Labor Day marks the unofficial end of summer here in Southern New England. You can feel more of a breeze during the day, nights are getting cooler, tree leaves are starting to change colors. Yup, we’re heading into fall. You might be saying to yourself: Where the hell did 2020 go? I am.
Rhode Island, where I live, has been in some form of a pandemic-induced shutdown since March. Businesses closed doors, people working and teaching from home, education moved to a virtual platform. Many thought that being at home would be the prefect opportunity to learn new skills or to revisit old hobbies, perhaps to get back to a home exercise regimen. I thought the same. Key word: thought.
I had spent much time in late 2018 through 2019 in a bit of a state of self-inquiry (more on that another time) so when the pandemic hit Rhode Island and things shut down, I saw it an an opportunity to get back to my physical practices: walking, running, and daily yoga. It was difficult at first as I too was transitioning to teaching yoga virtually. But as I got used to these changes, I began moving more.
It didn’t’ last long, however. Soon boredom set in. As parks and nature trails re-opened they became more crowded, so not a good place to be if you’re trying to social distance. I was doing the same exact thing day after day. Planning dinner at 10 am became the highlight of my days. Pandemic Fatigue is what I have heard it called. I was – and am – tired of the precautions, the COVID-19 data updates, the pro-mask versus anti-mask, the protests and riots, the sense of isolation (despite often seeing a few neighbors as my “pod”), and Zoom. Realizing, at some point, that our day-to-day existence has permanently changed and its time to re-invent what I do and how I do it. And that brings me back to autumn…
I love the fall! Its still warm but cooler breezes make the temperatures not only bearable, but enjoyable. Fall also brings a shift in energy, one that I am definitely feeling this year. Fall is a Vata season (yes, even nature has doshas). It brings movement and change that is visibly noticeable in nature. With this, autumn may be a good time to implement changes in your life or get started on a project.
Vata is also a force of inspiration and creativity. Perhaps that is why I feel drawn toward self-study and contemplation in the fall? Nature is in the process of moving toward stillness (winter season), and humans are drawn toward stillness as well – but only if we allow it.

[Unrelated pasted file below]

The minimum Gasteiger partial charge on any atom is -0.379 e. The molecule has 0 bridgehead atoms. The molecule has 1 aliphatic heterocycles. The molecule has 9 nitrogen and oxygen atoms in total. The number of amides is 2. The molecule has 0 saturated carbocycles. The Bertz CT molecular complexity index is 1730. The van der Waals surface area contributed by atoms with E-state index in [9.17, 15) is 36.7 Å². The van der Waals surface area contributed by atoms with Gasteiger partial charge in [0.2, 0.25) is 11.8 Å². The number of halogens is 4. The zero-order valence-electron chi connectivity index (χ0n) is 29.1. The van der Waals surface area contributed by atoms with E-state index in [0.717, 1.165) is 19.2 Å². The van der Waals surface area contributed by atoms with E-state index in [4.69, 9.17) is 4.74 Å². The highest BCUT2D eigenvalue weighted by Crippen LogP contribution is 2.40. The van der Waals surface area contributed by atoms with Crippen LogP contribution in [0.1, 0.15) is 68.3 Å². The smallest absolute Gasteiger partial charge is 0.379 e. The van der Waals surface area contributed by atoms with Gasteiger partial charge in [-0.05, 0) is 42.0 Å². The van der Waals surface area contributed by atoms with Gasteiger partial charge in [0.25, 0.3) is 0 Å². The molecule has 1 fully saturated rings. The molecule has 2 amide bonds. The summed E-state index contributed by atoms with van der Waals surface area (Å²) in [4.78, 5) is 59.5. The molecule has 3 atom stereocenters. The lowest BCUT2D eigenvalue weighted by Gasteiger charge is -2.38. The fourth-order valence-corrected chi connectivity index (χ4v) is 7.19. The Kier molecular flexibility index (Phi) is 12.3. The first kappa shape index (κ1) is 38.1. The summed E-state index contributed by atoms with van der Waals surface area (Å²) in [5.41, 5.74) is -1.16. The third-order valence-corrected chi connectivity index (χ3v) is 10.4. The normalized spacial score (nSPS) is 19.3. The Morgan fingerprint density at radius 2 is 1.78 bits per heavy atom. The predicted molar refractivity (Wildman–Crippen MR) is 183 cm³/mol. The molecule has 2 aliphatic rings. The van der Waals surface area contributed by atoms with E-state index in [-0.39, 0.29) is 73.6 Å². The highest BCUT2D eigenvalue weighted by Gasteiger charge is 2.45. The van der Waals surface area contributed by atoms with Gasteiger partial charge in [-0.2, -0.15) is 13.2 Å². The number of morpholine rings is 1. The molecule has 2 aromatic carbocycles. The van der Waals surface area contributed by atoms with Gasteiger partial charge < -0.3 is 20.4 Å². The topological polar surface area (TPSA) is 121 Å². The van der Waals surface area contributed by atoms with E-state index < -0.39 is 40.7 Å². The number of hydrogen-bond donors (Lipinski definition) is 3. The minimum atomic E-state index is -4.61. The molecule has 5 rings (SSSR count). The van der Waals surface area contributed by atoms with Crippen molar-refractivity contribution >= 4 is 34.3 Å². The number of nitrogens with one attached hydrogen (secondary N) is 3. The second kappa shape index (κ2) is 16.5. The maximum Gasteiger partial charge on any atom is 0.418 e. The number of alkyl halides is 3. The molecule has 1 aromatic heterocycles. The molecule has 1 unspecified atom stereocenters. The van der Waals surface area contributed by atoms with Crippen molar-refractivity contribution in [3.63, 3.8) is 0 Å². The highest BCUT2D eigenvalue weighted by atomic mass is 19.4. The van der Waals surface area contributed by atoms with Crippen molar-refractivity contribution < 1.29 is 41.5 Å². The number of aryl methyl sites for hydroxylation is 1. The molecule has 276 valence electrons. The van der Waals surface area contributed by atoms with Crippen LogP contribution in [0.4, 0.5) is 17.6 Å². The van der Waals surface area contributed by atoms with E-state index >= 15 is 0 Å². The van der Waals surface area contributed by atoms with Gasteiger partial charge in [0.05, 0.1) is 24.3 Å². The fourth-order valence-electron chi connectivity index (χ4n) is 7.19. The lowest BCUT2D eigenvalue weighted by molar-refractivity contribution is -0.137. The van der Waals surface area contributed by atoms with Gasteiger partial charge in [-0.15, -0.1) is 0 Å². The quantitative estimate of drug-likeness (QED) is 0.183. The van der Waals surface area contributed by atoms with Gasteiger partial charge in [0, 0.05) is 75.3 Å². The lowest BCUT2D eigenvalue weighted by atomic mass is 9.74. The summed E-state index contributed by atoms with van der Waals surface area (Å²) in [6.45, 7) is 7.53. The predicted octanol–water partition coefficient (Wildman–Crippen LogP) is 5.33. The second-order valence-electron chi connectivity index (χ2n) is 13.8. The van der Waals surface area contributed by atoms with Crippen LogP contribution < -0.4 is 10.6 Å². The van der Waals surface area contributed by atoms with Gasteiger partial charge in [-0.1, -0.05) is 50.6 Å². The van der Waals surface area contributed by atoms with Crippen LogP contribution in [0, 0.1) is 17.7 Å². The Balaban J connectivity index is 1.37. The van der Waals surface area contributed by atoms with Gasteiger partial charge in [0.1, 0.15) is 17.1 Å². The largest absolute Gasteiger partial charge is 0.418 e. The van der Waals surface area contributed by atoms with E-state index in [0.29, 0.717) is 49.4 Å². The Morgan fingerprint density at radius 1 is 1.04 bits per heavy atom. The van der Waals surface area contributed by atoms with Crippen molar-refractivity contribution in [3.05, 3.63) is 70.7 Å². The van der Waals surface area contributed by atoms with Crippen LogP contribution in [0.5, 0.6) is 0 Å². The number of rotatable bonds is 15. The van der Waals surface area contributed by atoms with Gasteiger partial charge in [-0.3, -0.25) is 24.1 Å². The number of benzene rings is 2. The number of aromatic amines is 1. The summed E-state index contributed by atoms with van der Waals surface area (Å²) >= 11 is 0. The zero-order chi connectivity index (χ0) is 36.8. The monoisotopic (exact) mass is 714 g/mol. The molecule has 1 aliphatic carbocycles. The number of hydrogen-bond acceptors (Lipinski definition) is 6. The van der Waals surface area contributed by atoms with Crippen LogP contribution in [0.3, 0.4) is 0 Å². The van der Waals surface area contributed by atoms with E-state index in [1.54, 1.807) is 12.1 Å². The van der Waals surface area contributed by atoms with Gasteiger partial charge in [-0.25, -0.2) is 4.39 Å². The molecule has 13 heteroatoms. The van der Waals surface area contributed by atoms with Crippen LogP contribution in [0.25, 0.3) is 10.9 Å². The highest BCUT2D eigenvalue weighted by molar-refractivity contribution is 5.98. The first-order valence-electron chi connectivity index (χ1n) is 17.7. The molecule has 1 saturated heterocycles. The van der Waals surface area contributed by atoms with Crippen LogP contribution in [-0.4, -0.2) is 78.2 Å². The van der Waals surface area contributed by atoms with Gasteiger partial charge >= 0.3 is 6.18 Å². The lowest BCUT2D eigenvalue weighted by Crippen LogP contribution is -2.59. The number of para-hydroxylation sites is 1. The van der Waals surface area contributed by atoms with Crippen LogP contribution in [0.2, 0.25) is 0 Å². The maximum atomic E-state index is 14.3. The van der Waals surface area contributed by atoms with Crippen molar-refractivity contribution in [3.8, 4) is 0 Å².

Meditation is one tool that can be used for introspection and finding stillness. Many meditation practicioners – beginners and experiencd alike – find it difficult because their mind is full of chatter. The intent is not to get rid of the chatter, but to be “still” despite the thoughts. One of my favorite meditation techniques is japa. It is the repetition of a word, mantra, or prayer utilizing a string of beads ( called a mala or prayer beads) to help keep count of the repetitions. The mantra becomes a melodic verse in the mind that can help focus attention away from otherwise distracting mental chatter.
There are other techniques, including simply sitting with eyes closed. They key to meditation practice is as thoughts arise – and they will – to not get caught up in them. Notice them and let them go. If you do get caught up in them don’t worry, just try to let them go at that monent – sort of like watching clouds as they pass in the sky. Another tip is to start with short incremets of time. Start with five minutes (or even less if its difficult) and slowly increase the duration each week. I find the more often I sit for meditation not only do I feel more calm and relaxed, but my creativity increases as well.
To share my love of japa, I will be hosting a free meditation on Facebook the next three Sundays (September 13, 20 and 27) at noon. I will discuss japa, the malas, and introduce a new mantra each week. It is my intent to share a practice that can help alieviate stress and anxiety, bring stillness to a busy mind, and perhaps assist in self-reflection during this period of pandemic fatigue.
With love & blessings, Jai Bhagwan!